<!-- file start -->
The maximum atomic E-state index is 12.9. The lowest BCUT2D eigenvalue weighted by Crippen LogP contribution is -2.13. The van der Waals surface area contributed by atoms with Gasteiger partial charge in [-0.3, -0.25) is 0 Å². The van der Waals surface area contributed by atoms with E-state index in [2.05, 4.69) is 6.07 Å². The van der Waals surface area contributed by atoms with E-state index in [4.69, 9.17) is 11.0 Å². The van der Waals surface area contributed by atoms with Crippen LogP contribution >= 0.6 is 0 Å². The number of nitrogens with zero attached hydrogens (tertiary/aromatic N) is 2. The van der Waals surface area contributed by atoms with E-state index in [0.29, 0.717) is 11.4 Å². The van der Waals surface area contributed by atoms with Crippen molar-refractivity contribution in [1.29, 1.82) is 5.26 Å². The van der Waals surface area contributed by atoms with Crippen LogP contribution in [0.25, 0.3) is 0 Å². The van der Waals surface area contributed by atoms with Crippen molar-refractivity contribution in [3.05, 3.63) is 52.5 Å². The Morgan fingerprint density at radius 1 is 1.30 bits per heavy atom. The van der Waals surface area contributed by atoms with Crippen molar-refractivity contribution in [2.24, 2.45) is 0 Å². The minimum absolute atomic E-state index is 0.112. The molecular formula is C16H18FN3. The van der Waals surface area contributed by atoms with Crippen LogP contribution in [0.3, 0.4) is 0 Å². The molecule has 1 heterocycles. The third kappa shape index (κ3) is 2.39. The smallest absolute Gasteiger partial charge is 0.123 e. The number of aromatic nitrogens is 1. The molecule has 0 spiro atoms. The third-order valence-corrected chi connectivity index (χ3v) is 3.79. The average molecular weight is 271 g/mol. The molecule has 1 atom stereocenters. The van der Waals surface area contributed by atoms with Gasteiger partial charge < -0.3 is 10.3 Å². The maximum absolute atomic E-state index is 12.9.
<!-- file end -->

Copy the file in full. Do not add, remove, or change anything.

The maximum atomic E-state index is 12.9. The lowest BCUT2D eigenvalue weighted by Crippen LogP contribution is -2.13. The van der Waals surface area contributed by atoms with Gasteiger partial charge in [-0.3, -0.25) is 0 Å². The van der Waals surface area contributed by atoms with E-state index in [2.05, 4.69) is 6.07 Å². The van der Waals surface area contributed by atoms with E-state index in [4.69, 9.17) is 11.0 Å². The van der Waals surface area contributed by atoms with Crippen LogP contribution >= 0.6 is 0 Å². The number of nitrogens with zero attached hydrogens (tertiary/aromatic N) is 2. The van der Waals surface area contributed by atoms with E-state index in [0.29, 0.717) is 11.4 Å². The van der Waals surface area contributed by atoms with Crippen molar-refractivity contribution in [1.29, 1.82) is 5.26 Å². The van der Waals surface area contributed by atoms with Crippen LogP contribution in [0.25, 0.3) is 0 Å². The van der Waals surface area contributed by atoms with Crippen molar-refractivity contribution in [3.05, 3.63) is 52.5 Å². The Morgan fingerprint density at radius 1 is 1.30 bits per heavy atom. The van der Waals surface area contributed by atoms with Crippen molar-refractivity contribution in [2.24, 2.45) is 0 Å². The minimum absolute atomic E-state index is 0.112. The molecular formula is C16H18FN3. The van der Waals surface area contributed by atoms with Crippen LogP contribution in [0.3, 0.4) is 0 Å². The molecule has 1 heterocycles. The third kappa shape index (κ3) is 2.39. The smallest absolute Gasteiger partial charge is 0.123 e. The number of aromatic nitrogens is 1. The molecule has 0 spiro atoms. The third-order valence-corrected chi connectivity index (χ3v) is 3.79. The average molecular weight is 271 g/mol. The molecule has 1 atom stereocenters. The van der Waals surface area contributed by atoms with Gasteiger partial charge < -0.3 is 10.3 Å². The maximum absolute atomic E-state index is 12.9.